By: Morgan McKinlay

With the rise of technology, car insurance companies are becoming more concerned about the number of distraction-related accidents.[1] Smartphones alone are causing more and more accidents, and with the increase of technology inside cars, insurance companies warn that the screens are too distracting for drivers.[2]

As the number of distraction related accidents rise, insurance premiums are rising as well.[3] Besides the average GPS and radio systems, the new screens are allowing drivers to control far more than they should be while driving. While carmakers are claiming that the features are intended to make driving safer, others claim that all the warning beeps and cameras are overwhelming drivers and distracting them as much as texting would.[4] While non-attentive drivers are not a new issue to the road, insurance companies are stating that the rise of technology has made driving more distracting, and thus more expensive for the insurance companies, forcing them to increase premiums.[5]

There are two sides of the problem: the insurance companies want fewer accidents related to distractions so they can bring premiums down, and the carmakers want more technology that they claim are making driving safer. Insurance companies are paying more and more to repair cars damaged in driver-distracted accidents, and they blame technology for causing those distractions.[6] The difference of opinion creates questions. Do carmakers limit the amount of technology in the cars moving forward? Or, do insurance companies find a way to adjust their premiums so they can maintain their prices while still repairing the cars damaged in driver-distracted accidents?

The numbers show that distraction related car accidents rose in 2015 and only continued to rise in beginning of 2016.[7] However, some argue that the advancements of smartphones, and not the infusion of technology into car, are causing the increase in distractions.[8] From new live streaming capabilities on phones, to the Pokémon Go craze last summer, people are increasingly using their cell phones while they are driving, despite the warnings from various outlets. Cellphones are even linked to the cars through Bluetooth to create hands-free devices, which allows the drivers to continue to use their phones while they are driving. Insurance companies are calling it an epidemic, and are struggling to keep up with the cost of the accidents.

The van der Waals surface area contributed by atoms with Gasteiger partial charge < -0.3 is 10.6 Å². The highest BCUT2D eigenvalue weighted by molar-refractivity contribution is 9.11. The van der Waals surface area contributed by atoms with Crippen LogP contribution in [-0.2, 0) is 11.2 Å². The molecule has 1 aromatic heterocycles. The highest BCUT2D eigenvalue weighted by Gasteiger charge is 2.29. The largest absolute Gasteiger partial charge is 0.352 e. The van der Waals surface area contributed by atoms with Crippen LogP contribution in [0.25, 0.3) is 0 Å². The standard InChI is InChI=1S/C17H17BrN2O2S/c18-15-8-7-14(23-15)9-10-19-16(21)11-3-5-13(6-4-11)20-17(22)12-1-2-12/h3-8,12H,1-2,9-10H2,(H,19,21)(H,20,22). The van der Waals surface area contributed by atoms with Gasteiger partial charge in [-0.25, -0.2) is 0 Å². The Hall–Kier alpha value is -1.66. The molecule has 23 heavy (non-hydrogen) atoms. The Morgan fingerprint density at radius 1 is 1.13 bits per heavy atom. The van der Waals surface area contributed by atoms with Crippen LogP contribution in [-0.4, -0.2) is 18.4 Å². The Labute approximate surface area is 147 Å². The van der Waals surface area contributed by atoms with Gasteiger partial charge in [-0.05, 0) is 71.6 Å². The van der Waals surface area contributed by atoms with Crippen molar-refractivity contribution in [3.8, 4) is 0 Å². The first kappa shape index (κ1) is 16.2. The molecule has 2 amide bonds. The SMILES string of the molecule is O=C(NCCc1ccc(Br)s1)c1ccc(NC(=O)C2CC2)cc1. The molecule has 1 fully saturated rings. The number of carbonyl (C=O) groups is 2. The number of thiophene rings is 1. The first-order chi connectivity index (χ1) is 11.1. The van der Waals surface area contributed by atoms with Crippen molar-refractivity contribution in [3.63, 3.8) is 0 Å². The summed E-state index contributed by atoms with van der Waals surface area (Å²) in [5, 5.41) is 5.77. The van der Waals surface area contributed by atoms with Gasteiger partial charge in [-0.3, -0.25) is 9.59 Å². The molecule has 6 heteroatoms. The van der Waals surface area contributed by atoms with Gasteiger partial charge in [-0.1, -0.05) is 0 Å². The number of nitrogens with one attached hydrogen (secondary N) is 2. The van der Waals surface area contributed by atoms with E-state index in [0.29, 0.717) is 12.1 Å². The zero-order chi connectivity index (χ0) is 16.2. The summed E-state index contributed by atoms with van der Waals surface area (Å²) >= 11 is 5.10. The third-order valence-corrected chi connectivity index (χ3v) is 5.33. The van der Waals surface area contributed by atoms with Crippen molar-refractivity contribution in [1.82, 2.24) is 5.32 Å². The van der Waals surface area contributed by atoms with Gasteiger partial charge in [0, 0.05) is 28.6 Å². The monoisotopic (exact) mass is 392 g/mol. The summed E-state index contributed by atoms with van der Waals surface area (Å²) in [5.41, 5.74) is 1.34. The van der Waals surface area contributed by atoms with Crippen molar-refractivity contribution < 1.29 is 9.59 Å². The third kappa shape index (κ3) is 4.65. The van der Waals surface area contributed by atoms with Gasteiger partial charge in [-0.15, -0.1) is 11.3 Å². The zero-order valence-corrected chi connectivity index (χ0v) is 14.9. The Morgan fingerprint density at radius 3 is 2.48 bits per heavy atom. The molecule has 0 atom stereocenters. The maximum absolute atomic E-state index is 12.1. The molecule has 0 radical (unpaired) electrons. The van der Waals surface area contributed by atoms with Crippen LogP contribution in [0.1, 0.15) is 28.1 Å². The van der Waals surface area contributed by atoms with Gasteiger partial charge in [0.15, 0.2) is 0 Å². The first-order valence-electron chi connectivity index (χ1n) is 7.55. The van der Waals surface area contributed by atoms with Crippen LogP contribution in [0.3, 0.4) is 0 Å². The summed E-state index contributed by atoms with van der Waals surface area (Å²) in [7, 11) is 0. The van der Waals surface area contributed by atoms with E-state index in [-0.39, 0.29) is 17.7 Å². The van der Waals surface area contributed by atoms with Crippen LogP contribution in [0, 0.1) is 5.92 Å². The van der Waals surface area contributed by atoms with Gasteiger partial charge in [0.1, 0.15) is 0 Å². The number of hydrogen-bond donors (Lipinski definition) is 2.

So who is to blame? The carmakers, who claim that their advancements are making the roads safer? Or Apple and Samsung, who are racing to make the most user-friendly cell phones? Should cell phone companies be working with the carmakers to ensure that the two products combined are not making the roads more dangerous than they already are? I would argue that the insurance companies are correct in saying that drivers are more distracted than ever, and that carmakers need to build features in their cars that forces drivers to focus on the road, instead of relying on a computer to focus for them. One officer on California Highway Patrol admits that drivers are so distracted on the road, they do not even realize when an officer is next to them watching.[9] Considering the amount of people on the roads today, drivers need to be as safe as possible, and the increase in technology inside cars is only making them more dangerous.

[1] Nicole Friedman, Insurers are Warning About New Distractions Inside Your Car, Wall St. J.: Moneybeat (Feb. 21, 2017, 12:03 PM),

[2] Id.

[3] Id.

[4] Joann Muller, Why Car Safety Features Can Be Dangerous, Forbes (May 25, 2010),

[5] Jamie Condliffe, Technology-Induced Driving is Pushing up Insurance Costs, MIT Tech. Rev. (Feb. 21, 2017),

[6] Nicole Friedman, Insurers are Warning About New Distractions Inside Your Car, Wall St. J.: Moneybeat (Feb. 21, 2017, 12:03 PM),

[7] Id. (stating that in 2015, car accidents rose to 35,092, around 3,500 of which were related to distractions; and increased another 8% in the first nine months of 2016).

[8] Leslie Scism and Nicole Friedman, Smartphone Addicts Behind the Wheel Drive Car Insurance Rates Higher, Wall St. J. (Feb. 21, 2017),

[9] Friedman, supra note 6.

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